June 7

New scientific research suggests that human hearing may have evolved from our sense of touch.

As reported in the current issue of ScienceNews:

“[The] connection between sound and touch may run deep [Tony Ro, a neuroscientist at the City College of New York] and colleagues said during presentations May 25 at a meeting of the Acoustical Society of America. Both hearing and touch, the scientists pointed out, rely on nerves set atwitter by vibration. A cell phone set to vibrate can be sensed by the skin of the hand, and the phone’s ring tone generates sound waves — vibrations of air — that move the eardrum.

“Elizabeth Courtenay Wilson, a neuroscientist…has also seen strong connections between areas of the brain that process hearing and touch. ‘We’re suggesting that the ear evolved out of the skin in order to do more finely tuned frequency analysis,’ adds Wilson, of Beth Israel Deaconess Medical Center in Boston.”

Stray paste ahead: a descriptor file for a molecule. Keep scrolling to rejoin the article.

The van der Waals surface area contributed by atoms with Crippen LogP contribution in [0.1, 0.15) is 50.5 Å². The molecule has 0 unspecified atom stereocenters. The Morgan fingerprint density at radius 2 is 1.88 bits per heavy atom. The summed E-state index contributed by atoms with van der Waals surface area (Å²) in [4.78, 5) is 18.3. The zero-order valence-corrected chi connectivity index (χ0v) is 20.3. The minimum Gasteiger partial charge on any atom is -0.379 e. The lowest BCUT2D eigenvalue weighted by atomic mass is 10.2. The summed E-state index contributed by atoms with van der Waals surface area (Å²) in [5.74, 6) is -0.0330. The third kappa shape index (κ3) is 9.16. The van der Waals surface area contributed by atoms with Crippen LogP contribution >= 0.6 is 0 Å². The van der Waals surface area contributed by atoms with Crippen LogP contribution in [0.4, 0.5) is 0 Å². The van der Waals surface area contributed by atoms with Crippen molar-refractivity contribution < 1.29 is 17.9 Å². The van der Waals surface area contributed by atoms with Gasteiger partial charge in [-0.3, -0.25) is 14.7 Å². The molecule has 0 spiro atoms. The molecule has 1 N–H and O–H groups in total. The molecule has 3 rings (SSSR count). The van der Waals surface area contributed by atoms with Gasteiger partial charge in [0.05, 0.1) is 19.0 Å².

It has long been speculated that hearing, across all species, evolved out of the ability of fish to sense their environment through sound waves.  So it is reasonable to consider that the human sense of hearing evolved from touch, as well.

For the full article at ScienceNews, visit http://bit.ly/jChqzB

And if you’d like information on how fish hear sounds, visit the excellent article at http://bit.ly/kHv3nW

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